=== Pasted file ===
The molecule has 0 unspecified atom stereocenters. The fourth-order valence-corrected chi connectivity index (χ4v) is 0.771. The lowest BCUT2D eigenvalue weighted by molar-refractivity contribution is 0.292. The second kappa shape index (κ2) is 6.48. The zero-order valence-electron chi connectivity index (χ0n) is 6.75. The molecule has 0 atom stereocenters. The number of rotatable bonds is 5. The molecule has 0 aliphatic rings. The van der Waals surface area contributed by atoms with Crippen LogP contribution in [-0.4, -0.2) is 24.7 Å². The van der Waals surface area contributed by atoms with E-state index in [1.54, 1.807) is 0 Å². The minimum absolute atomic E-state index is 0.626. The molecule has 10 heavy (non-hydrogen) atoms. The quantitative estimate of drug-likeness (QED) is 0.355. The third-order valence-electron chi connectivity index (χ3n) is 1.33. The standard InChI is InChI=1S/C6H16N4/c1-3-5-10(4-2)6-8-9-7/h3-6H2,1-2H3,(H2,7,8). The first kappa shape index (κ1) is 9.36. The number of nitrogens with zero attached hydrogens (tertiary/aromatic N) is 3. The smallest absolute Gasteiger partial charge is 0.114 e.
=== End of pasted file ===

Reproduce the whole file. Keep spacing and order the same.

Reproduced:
The molecule has 0 unspecified atom stereocenters. The fourth-order valence-corrected chi connectivity index (χ4v) is 0.771. The lowest BCUT2D eigenvalue weighted by molar-refractivity contribution is 0.292. The second kappa shape index (κ2) is 6.48. The zero-order valence-electron chi connectivity index (χ0n) is 6.75. The molecule has 0 atom stereocenters. The number of rotatable bonds is 5. The molecule has 0 aliphatic rings. The van der Waals surface area contributed by atoms with Crippen LogP contribution in [-0.4, -0.2) is 24.7 Å². The van der Waals surface area contributed by atoms with E-state index in [1.54, 1.807) is 0 Å². The minimum absolute atomic E-state index is 0.626. The molecule has 10 heavy (non-hydrogen) atoms. The quantitative estimate of drug-likeness (QED) is 0.355. The third-order valence-electron chi connectivity index (χ3n) is 1.33. The standard InChI is InChI=1S/C6H16N4/c1-3-5-10(4-2)6-8-9-7/h3-6H2,1-2H3,(H2,7,8). The first kappa shape index (κ1) is 9.36. The number of nitrogens with zero attached hydrogens (tertiary/aromatic N) is 3. The smallest absolute Gasteiger partial charge is 0.114 e.